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Non-Clinical Careers for Physicians.
 

How to Find a Career Direction, Part Three, by William S. Frank

Five quick examples of self-discovery exercises

Idea #1: The 16-Square Grid.
Divide a sheet of paper into 16 squares. Any time you think of something fun or interesting as a career, write the idea in one of the empty squares. Continue the process until you've filled the grid. No idea is too silly or unrealistic. Don't judge the ideas, just record them. It's important to dream big. Carl Sandburg said, "Nothing happens unless first a dream."

If you have a dream or urge, don't kill your dream. Most important—and this is a big mistake: We take a creative idea of what we want to do, then shoot it down by saying, "I'm too old, too young, it's impractical, it will take too much time . . . etc." We take a second idea, then find fault with it. We take a third idea and discount it. Pretty soon, we're out of ideas—at a dead end, stuck.

Honor and cherish your ideas. Find reason to pursue them, not reason to disown them. In the beginning, don't try to be too practical, realistic, or logical. Of course, this is where your medical training works 100% against you!

Idea #2: Write your autobiography.
Write your life story on an index card, then on one page, and finally on five pages. Whatever you do, do not—for any reason—write your autobiography on 478 pages.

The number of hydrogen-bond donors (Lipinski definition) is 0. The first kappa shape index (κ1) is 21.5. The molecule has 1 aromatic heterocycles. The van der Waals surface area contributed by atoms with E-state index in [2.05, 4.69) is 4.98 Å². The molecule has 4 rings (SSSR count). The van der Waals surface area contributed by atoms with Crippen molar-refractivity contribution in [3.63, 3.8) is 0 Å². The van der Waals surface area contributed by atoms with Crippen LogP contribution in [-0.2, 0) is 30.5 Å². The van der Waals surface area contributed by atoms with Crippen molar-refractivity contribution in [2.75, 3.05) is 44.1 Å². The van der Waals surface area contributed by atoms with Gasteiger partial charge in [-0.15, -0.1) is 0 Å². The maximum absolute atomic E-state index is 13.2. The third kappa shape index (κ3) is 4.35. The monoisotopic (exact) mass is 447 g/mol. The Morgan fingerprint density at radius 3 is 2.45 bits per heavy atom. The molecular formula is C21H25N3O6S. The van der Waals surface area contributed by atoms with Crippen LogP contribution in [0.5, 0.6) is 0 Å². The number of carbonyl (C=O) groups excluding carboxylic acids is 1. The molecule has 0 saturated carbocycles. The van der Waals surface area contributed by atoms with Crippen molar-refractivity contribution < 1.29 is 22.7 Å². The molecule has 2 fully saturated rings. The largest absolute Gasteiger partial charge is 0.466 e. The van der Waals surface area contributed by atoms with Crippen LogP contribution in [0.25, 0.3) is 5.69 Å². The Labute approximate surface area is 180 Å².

Once you have the autobiography, write the ending, or two different endings. From The 7 Habits of Highly-effective People by Stephen Covey, follow Habit #2: "Begin with the end in mind."

Idea #3: Your Likes and Dislikes
This simple exercise is just what it sounds like. You divide a sheet of paper into two columns. In the left column, you record your career satisfiers. In the right column, you write your dissatisfiers. This is a powerful exercise. I used it to create my own career. I listed 10 things I loved doing, and one of them was listening. I asked myself how I could earn money listing to others for a living, and so far, I've listened to the employees and executives of more than 300 brand-name corporations. You'll find this exercise right here.

Idea #4: Identify your "Core Competencies"
That's a new-fangled, human resources phrase to mean skills and abilities-things you can do. Beneath every physician is something much deeper. Underneath the lab coat, you're a researcher, mathematician, scientist, engineer, writer, or teacher. There are at least 50 core competencies, and competencies imply careers. For example:

  1. Communication = PR, liaison between MDs/scientists/laypeople
  2. Computers = IT in a healthcare company or Medical Informatics
  3. ###'s, Finance = VC, COO, Financial planner for other MDs
  4. Engineer-Tinkerer = Medical Prod Improvement/R&D/Commercializing New Technologies Medical Architecture
  5. Nitpicker/Finding Fault - Quality Assurance/Quality Control in Mfg., FDA
Idea #5: Write your "ideal first month on the new job"
This exercise is fully-described right here. Remember, Carl Sanburg said, "Nothing happens unless first a dream." In this exercise, one physician wrote:
  • Day One: "I go to work. I do what I do. I come home. "
  • Day Two: "I go to work. I do what I do. I come home."
As you can imagine, that wasn't much help. You need to think big, outside the box. Next.

:: Go to Part Four.  :: Return to index of articles.

 


"In any moment of decision the best thing you can do is the right thing, the next best thing is the wrong thing, and the worst thing you can do is nothing." —Theodore Roosevelt

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